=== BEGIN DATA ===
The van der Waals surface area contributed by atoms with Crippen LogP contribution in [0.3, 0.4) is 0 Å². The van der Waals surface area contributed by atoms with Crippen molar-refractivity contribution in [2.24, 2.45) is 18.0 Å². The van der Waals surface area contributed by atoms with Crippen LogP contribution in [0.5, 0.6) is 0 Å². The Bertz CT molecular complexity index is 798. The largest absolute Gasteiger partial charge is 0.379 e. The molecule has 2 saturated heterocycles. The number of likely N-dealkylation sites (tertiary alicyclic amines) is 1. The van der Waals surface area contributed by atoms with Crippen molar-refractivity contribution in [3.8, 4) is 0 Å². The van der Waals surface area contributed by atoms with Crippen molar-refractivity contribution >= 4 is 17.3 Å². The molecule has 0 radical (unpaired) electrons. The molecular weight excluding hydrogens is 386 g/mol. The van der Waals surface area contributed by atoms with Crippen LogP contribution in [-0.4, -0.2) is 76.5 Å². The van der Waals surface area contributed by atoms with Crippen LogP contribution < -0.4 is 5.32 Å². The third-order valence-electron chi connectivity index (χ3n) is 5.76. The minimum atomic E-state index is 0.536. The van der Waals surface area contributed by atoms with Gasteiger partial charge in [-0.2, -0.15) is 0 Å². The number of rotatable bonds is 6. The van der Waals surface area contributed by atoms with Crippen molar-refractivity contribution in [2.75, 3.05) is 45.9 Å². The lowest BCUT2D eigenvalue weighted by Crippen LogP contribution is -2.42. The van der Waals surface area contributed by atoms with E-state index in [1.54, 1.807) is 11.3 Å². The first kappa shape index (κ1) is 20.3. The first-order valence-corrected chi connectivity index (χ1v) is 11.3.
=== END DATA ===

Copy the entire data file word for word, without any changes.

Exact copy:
The van der Waals surface area contributed by atoms with Crippen LogP contribution in [0.3, 0.4) is 0 Å². The van der Waals surface area contributed by atoms with Crippen molar-refractivity contribution in [2.24, 2.45) is 18.0 Å². The van der Waals surface area contributed by atoms with Crippen LogP contribution in [0.5, 0.6) is 0 Å². The Bertz CT molecular complexity index is 798. The largest absolute Gasteiger partial charge is 0.379 e. The molecule has 2 saturated heterocycles. The number of likely N-dealkylation sites (tertiary alicyclic amines) is 1. The van der Waals surface area contributed by atoms with Crippen molar-refractivity contribution in [3.8, 4) is 0 Å². The van der Waals surface area contributed by atoms with Crippen molar-refractivity contribution >= 4 is 17.3 Å². The molecule has 0 radical (unpaired) electrons. The molecular weight excluding hydrogens is 386 g/mol. The van der Waals surface area contributed by atoms with Crippen LogP contribution in [-0.4, -0.2) is 76.5 Å². The van der Waals surface area contributed by atoms with Crippen LogP contribution < -0.4 is 5.32 Å². The third-order valence-electron chi connectivity index (χ3n) is 5.76. The minimum atomic E-state index is 0.536. The van der Waals surface area contributed by atoms with Gasteiger partial charge in [-0.2, -0.15) is 0 Å². The number of rotatable bonds is 6. The van der Waals surface area contributed by atoms with Crippen molar-refractivity contribution in [2.75, 3.05) is 45.9 Å². The lowest BCUT2D eigenvalue weighted by Crippen LogP contribution is -2.42. The van der Waals surface area contributed by atoms with E-state index in [1.54, 1.807) is 11.3 Å². The first kappa shape index (κ1) is 20.3. The first-order valence-corrected chi connectivity index (χ1v) is 11.3.